Saturday, March 21, 2009


When Emily Dickinson wrote a poem about the month of March, she said, “A light exists in Spring/not present on the year/at any other period,/When March is scarcely here…” I understand her lines, or rather, for me the light on The Mountain at Sewanee in March seems to be almost filtered. I can identify with the poetess’s lines on days when the sky is the color of gunmetal, a dull and inertia-producing kind of light prevailing, especially when temperatures hover in the 50’s and 60’s, and, to my Louisiana-thickened blood, feels like 40 degree temps. However, there is a brightly-colored plant that illuminates the landscape “not present” in such brilliance during other times of the year – the vibrant yellow forsythia. Most of the plants grow wildly in all directions because gardeners prefer not to prune them into a more conforming shape. Their yellow blossoms grow on arching branches and actually precede their leaves, and they really put on a show.

Forsythia is not native to America, but was introduced to this country from the Orient approximately 100 years ago. I see them putting on their yellow bell-shaped flower display in yards and woods, often forming boundaries between adjoining yards and sometimes serving as privacy fences. Plant literature reveals that forsythia grow well in places where the winter temps don’t drop below -10 degrees F., so they abound here on The Mountain and can survive to the age of 60 if they don’t have too many gray days such as the ones we’ve been experiencing.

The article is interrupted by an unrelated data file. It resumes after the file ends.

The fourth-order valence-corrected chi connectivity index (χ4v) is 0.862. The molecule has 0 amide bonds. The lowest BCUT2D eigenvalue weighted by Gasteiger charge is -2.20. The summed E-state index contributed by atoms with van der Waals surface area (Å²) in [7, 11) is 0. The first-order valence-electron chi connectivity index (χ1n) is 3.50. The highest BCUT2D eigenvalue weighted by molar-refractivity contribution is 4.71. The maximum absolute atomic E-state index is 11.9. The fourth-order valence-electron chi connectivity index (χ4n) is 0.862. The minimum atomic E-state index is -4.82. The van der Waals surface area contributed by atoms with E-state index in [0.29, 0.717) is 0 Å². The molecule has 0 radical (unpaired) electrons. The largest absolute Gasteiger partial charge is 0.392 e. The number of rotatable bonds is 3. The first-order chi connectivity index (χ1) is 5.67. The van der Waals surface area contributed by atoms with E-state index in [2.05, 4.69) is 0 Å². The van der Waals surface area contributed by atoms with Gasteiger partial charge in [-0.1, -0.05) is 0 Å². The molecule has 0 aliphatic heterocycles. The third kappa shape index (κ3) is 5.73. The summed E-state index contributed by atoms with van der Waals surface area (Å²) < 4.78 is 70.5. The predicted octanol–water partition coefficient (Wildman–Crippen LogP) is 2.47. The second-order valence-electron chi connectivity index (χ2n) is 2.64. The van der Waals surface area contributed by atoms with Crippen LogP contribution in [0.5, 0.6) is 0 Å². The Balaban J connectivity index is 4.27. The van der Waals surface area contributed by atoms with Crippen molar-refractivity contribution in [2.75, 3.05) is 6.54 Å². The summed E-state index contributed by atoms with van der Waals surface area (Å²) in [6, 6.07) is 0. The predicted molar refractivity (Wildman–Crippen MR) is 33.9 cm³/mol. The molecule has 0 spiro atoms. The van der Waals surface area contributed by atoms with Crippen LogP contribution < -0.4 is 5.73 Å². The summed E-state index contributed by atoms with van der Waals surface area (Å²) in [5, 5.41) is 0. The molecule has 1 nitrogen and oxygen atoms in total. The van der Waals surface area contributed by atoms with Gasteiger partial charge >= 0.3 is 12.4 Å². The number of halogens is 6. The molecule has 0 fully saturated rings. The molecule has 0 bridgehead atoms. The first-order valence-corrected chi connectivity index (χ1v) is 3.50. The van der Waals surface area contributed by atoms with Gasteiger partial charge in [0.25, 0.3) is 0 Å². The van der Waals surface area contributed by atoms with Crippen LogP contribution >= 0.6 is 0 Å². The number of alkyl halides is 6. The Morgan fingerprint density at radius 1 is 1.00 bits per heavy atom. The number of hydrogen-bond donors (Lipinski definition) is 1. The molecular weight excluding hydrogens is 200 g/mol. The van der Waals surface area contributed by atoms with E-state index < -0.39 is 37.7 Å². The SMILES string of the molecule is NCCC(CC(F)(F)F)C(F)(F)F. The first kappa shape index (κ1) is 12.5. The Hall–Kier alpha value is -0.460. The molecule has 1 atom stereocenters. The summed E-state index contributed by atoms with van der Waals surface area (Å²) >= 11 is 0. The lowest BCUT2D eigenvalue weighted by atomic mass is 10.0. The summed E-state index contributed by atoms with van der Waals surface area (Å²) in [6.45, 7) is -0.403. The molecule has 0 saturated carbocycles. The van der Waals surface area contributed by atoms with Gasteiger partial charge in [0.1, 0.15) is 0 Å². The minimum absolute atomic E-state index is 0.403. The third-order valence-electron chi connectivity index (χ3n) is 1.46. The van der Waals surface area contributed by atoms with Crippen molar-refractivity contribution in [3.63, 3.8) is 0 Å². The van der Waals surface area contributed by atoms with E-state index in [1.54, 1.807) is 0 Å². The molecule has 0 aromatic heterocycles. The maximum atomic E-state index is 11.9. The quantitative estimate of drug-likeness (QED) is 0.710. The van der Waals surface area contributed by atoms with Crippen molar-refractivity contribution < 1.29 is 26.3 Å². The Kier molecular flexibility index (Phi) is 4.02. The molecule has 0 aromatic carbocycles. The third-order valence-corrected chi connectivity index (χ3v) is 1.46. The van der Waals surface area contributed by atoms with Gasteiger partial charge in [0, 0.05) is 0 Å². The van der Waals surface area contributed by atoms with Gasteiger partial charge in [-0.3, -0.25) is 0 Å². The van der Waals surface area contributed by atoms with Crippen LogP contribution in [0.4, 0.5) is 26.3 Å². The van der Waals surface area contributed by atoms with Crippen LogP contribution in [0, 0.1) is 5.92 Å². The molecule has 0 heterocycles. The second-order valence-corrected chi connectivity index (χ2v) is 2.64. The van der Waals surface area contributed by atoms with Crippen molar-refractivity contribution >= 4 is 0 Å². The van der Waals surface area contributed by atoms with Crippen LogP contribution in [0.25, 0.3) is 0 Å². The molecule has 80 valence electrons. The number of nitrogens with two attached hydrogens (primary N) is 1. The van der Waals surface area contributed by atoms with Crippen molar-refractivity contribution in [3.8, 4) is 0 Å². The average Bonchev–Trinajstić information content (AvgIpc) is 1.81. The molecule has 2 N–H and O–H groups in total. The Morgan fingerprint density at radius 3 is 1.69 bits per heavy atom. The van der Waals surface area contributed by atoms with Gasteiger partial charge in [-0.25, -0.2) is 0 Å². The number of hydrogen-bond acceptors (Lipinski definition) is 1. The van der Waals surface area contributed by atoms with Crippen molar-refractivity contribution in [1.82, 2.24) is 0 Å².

Actually, Amherst, MA (where Emily Dickinson was born) may have ushered in more light than we see here in late March, for Emily also exclaimed about the month, “Dear March, come in!/How glad I am!/…” whereas, I’m more inclined to look for April to banish the dull gray afternoons!

One of my own snippets about the mock Spring… entitled just that:

A branch of rust-colored leaves wavers,
its hesitation clinging to afternoon,

the only sign of Spring, forsythia,
yellow sprays altering the gray sheet

of an all-day dusk.

Tree trunks scale lime green,
straight stalks in a folded over day,

the trees’ eyes are closed
against this weather of parsimony.

Crows caw,
announce black feather season,

crying, deliver me from approval,
from the prostitute of memory,

wind, come part the mystery,
I long for the light so elusive,

for the trees to open their eyes.

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